It is time to ask if we are over-policed. | WisCommunity

It is time to ask if we are over-policed.

 The recent events in Ferguson have shed some light on policing practices in small- to medium-size communities. What we learned about Ferguson is when they are not playing GI Joe they are harassing the populace and writing chickenshit citations to boost revenues.

 It is easy to be facile, as I just was, about some out-town-department of which I know little but the larger question, which does require some examination, is whether or not we are over-policed and is there some kind cost-benefit analysis that can be applied to police departments, especially those in small municipalities.

 I am a retired reporter and covered the police and crime beat in several communities, big and small.   

As you are aware counties in Wisconsin are statutorily required to provide law enforcement for their respective counties as well as providing a jail to house prisoners. However, local municipalities have the option of creating their own police agencies, and many do, despite the fact the local taxpayers will continue to pay taxes to the county to support the sheriff's department. Now they get to "pay twice" for a local police department as well.

 I have always been intrigued by the willingness of local governments, usually run by rock-ribbed conservatives, to burden their taxpayers with this expensive bauble while they curse their school taxes and complain about overpaid teachers.

 First, let's look at two of the most common memes about small-town policing.

 1. Nothing much happens in small towns requiring law enforcement. This is true.

 2. Local police can cover their costs by writing citations. This is false, as I will point out shortly.

I went to the Wisconsin Department of Revenue website and looked at the report on County and Municipal for 2012, the most recent one available.  I picked out four municipalities at random for my illustration.

 City of Antigo. Population 8,141. Total tax levy, $3,371,000. Total police budget, $1,684,000. Amount received through fines and forfeitures, $36,000.

 City of Merrill. Population 9,618. Total tax levy, $4,876,000. Total police budget ,$2,430,000. Amount received through fines and forfeitures, $127,000.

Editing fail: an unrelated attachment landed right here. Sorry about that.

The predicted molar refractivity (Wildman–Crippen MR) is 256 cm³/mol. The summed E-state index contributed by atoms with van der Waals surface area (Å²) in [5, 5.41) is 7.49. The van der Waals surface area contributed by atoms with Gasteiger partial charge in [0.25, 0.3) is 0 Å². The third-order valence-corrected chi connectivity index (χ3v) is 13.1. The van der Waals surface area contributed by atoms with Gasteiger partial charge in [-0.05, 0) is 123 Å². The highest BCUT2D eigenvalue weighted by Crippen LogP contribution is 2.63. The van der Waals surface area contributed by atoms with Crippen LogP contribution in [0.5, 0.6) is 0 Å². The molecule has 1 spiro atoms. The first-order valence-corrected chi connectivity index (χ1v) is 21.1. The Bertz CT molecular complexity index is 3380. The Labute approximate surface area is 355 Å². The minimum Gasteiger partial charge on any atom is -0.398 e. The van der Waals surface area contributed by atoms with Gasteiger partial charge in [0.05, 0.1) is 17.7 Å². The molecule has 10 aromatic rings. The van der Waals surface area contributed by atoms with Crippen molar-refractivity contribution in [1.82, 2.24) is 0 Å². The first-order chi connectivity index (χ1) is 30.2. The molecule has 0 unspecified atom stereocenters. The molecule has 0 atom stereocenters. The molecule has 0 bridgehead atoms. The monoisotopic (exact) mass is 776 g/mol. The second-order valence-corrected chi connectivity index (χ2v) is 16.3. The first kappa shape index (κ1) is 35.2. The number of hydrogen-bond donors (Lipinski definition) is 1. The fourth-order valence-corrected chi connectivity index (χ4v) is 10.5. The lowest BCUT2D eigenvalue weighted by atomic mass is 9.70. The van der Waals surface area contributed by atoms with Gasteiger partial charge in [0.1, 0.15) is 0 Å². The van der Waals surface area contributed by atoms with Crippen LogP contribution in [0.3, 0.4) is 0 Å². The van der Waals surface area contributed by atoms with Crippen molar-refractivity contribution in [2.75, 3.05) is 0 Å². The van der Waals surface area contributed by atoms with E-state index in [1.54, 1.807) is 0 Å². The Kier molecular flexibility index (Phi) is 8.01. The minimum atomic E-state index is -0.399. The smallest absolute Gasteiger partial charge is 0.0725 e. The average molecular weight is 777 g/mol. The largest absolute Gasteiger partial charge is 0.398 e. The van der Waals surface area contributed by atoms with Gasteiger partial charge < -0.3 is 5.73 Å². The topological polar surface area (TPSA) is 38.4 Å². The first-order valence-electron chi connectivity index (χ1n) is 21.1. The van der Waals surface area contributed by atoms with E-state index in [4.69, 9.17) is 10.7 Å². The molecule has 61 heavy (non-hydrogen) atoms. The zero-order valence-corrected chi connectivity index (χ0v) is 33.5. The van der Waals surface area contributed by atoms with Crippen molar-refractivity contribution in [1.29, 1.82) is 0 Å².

City of Niagara. Population 1,617. Total tax levy, $751,000. Total police budget, $392,000. Amount received through fines and forfeitures, $11,900.

  Village of Blue Mounds population 863. Total tax levy, $278,000. Total police budget, $161,000. Amount received through fines and forfeitures, $31,000.

 I used the levy instead of the total budget because police budgets, unlike other portions of the budget, such as roads and streets, do not receive any categorical state aids to serve as an offset. Also, one should take into account the costs of operating a local municipal court to administer the citations.

 You can quickly see the breakdown. Police costs take up roughly half of the tax levy. I wonder what would happen if a local candidate for office said he or she could find a way to cut their constituents tax bill in half. Police departments are expensive. You have to cover the clock seven days a week, they love their gadgets and pension payments are considerably higher than they are for other public employees.

 There are alternatives to full-time police departments. Some communities who need to feel the presence of an officer have entered into contracts with their sheriff's departments to station one in town. Those who have parking problems (the biggest headache for many towns, especially those in tourist areas) remedy the problem with a parking enforcement officer. Same is true of dog calls, hiring an animal control officer.

Another alternative is consolidation. I live in the Fox Valley and within a four-mile radius of my house there are seven police agencies. Some years ago Fox Valley Metro was formed with the marriage of Kimberly and Little Chute. The tiny enclave of Combined Locks was invited in but decided to buy its own department out of some misplaced municipal pride. Eventually the costs buried their small budget and they opted into the Metro department.

 Small town police departments eventually fall into a familiar pattern. Ticketing locals for traffic violations proves to be impolitic, hence the standard speed trap on the outskirts of town where you can write up people from out of town and show you are doing your job.

 On a recent trip to Milwaukee down U.S. 41 I passed near Slinger and there in the median was a Slinger squad running radar on the highway. Apparently a chunk of the highway lies within the village limits. (Village of Slinger, population 5,113. Total tax levy $2,234,000. Total police budget $1,183,000. Amount received through fines and forfeitures, $109,000.)

 That pretty much says it all.




September 10, 2014 - 11:33am